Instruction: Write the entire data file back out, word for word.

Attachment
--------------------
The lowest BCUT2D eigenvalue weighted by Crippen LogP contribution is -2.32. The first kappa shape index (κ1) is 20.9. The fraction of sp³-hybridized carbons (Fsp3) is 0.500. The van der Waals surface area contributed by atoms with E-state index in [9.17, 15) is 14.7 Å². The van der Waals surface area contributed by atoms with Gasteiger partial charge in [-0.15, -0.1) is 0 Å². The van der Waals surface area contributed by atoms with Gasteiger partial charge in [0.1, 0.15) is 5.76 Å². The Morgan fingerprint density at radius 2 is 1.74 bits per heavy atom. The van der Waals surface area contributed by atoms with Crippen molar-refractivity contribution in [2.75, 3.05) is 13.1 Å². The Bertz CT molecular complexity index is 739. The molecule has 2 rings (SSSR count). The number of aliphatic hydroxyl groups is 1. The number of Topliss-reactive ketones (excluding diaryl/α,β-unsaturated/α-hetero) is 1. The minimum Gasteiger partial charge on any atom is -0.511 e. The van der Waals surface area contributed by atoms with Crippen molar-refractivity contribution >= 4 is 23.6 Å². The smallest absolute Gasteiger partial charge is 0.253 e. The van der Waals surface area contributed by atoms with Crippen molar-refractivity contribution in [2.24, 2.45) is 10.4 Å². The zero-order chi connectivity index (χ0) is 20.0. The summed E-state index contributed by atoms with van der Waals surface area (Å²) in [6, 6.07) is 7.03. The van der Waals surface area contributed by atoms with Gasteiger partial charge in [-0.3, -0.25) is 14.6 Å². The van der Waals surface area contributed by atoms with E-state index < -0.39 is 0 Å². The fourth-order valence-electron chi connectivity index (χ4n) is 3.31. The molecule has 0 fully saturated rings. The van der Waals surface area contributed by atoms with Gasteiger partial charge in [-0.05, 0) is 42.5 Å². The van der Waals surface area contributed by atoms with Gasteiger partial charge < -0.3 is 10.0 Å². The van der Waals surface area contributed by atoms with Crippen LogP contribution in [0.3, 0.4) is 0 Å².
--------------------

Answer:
The lowest BCUT2D eigenvalue weighted by Crippen LogP contribution is -2.32. The first kappa shape index (κ1) is 20.9. The fraction of sp³-hybridized carbons (Fsp3) is 0.500. The van der Waals surface area contributed by atoms with E-state index in [9.17, 15) is 14.7 Å². The van der Waals surface area contributed by atoms with Gasteiger partial charge in [-0.15, -0.1) is 0 Å². The van der Waals surface area contributed by atoms with Gasteiger partial charge in [0.1, 0.15) is 5.76 Å². The Morgan fingerprint density at radius 2 is 1.74 bits per heavy atom. The van der Waals surface area contributed by atoms with Crippen molar-refractivity contribution in [2.75, 3.05) is 13.1 Å². The Bertz CT molecular complexity index is 739. The molecule has 2 rings (SSSR count). The number of aliphatic hydroxyl groups is 1. The number of Topliss-reactive ketones (excluding diaryl/α,β-unsaturated/α-hetero) is 1. The minimum Gasteiger partial charge on any atom is -0.511 e. The van der Waals surface area contributed by atoms with Crippen molar-refractivity contribution >= 4 is 23.6 Å². The smallest absolute Gasteiger partial charge is 0.253 e. The van der Waals surface area contributed by atoms with Crippen molar-refractivity contribution in [2.24, 2.45) is 10.4 Å². The zero-order chi connectivity index (χ0) is 20.0. The summed E-state index contributed by atoms with van der Waals surface area (Å²) in [6, 6.07) is 7.03. The van der Waals surface area contributed by atoms with Gasteiger partial charge in [-0.3, -0.25) is 14.6 Å². The van der Waals surface area contributed by atoms with E-state index < -0.39 is 0 Å². The fourth-order valence-electron chi connectivity index (χ4n) is 3.31. The molecule has 0 fully saturated rings. The van der Waals surface area contributed by atoms with Gasteiger partial charge in [-0.05, 0) is 42.5 Å². The van der Waals surface area contributed by atoms with Gasteiger partial charge < -0.3 is 10.0 Å². The van der Waals surface area contributed by atoms with Crippen LogP contribution in [0.3, 0.4) is 0 Å².